by Chad Hyett
There’s a storm brewing around the regulation of medical apps. The FDA has been skirting the issue for too long and it’s having detrimental effects on the potential for such apps. Recent FDA hearings have revealed that the agency is watching the apps stores for potential alarms and that they are drafting guidance. Whatever that means.
The FDA needs to make a decision quickly if they are to regulate medical apps. There’s three ways they can go (and many more I suppose but these are the main ones):
- To get approval, manufacturers would be responsible for reporting any problems to the FDA and correcting safety issues. There’d be some differences in the level of monitoring based on the potential risk of the app, for sure.
- Apps would need to adhere to some standard FDA guidelines on quality, safety and consistency.
- The apps would need premarket safety and efficacy data for approval. This is the harshest (and longest… and most expensive) route.
Or this whole thing could unfold like the dietary supplement industry where it’s up to the FDA to prove that an app is unsafe or ineffective.
I truly believe in this industry’s potential to improve health and save money, so I think there should be some standard guidance to keep apps that don’t have real potential off the market (or marginalized). If the FDA is to get involved, it has to be in cooperation with industry. There’s got to be a balance between the FDA making regulations as to what an effective app should contain and manufacturers proving the value of their apps.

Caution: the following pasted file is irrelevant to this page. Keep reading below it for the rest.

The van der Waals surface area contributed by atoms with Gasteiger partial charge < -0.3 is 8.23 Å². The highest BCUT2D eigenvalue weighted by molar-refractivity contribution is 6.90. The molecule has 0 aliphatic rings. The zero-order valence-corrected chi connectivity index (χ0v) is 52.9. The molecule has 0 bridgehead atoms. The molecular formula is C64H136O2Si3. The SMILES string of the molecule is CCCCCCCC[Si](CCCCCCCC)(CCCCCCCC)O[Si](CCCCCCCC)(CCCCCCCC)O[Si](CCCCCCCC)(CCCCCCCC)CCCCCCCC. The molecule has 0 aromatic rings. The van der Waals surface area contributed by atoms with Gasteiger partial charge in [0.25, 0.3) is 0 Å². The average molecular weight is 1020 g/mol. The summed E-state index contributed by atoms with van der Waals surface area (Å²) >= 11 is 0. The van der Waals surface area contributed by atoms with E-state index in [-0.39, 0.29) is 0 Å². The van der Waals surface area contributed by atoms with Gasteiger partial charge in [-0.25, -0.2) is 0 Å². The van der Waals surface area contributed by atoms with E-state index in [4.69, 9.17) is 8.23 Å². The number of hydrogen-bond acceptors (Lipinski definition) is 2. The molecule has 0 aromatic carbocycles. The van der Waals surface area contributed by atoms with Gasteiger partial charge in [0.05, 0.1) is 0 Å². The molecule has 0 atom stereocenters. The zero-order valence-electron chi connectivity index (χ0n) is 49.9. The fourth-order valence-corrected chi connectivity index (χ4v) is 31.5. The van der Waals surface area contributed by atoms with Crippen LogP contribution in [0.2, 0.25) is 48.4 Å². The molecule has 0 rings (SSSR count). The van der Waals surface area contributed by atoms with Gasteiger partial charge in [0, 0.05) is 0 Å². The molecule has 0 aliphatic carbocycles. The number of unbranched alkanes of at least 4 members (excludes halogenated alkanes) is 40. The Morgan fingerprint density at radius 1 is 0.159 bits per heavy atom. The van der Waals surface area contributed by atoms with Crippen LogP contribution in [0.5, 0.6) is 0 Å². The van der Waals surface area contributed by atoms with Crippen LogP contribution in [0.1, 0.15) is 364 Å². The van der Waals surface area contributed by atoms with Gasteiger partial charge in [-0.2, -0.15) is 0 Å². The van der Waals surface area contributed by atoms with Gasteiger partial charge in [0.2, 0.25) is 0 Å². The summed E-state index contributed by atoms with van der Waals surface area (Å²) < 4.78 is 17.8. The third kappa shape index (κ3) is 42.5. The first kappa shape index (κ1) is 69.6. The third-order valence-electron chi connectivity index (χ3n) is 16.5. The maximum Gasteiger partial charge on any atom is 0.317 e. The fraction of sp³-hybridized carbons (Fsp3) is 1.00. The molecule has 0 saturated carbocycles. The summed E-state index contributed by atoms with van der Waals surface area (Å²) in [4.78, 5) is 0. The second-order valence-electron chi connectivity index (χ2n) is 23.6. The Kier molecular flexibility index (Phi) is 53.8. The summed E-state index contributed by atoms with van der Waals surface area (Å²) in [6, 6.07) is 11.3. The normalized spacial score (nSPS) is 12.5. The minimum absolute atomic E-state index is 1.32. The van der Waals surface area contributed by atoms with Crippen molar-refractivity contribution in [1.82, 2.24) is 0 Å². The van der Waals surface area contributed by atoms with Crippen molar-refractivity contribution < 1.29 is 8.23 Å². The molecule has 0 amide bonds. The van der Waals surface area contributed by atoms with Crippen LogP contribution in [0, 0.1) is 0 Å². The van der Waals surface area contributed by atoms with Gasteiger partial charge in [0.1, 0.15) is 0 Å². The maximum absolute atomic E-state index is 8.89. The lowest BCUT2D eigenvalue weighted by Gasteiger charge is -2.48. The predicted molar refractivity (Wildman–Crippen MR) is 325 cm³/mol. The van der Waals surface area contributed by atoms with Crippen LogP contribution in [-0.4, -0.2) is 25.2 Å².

Both sides need to move quickly and here’s why: Reimbursement is hindering the adoption of mobile health. This is a well-documented problem – just check out PricewaterhouseCooper’s latest report on mobile health.
If the FDA were to provide regulation, this could help with reimbursement. By providing clear guidance on what a good health app is, and more importantly what it’s not, the agency would also be providing some direction on what insurers should reimburse – because those are the apps that have potential to improve health and reduce costs.
However, since reimbursement is the real underlying issue, I think it probably makes sense to move in a third direction just as the EHR world has found itself in with meaningful use. CMS could provide some very clear guidance on the criteria that apps need to meet in order to get reimbursed by Medicare/Medicaid. There should even be tiers of reimbursement. Hopefully private insurers would follow suit. If an app becomes qualified as reimbursable, then physicians would likely adopt it. There’s even evidence that suggests physicians will embrace new technology if it’s reimbursable, even though there may be no solid evidence that it improves outcomes.
Regardless, the FDA should make a decision about what they are going to do with apps quickly. I say let CMS define what they will reimburse; it’s working for EHRs and the FDA has enough to worry about.
Chad Hyett is member of the Board, Zibbel, Inc., and blogs at Mobile Health 360.
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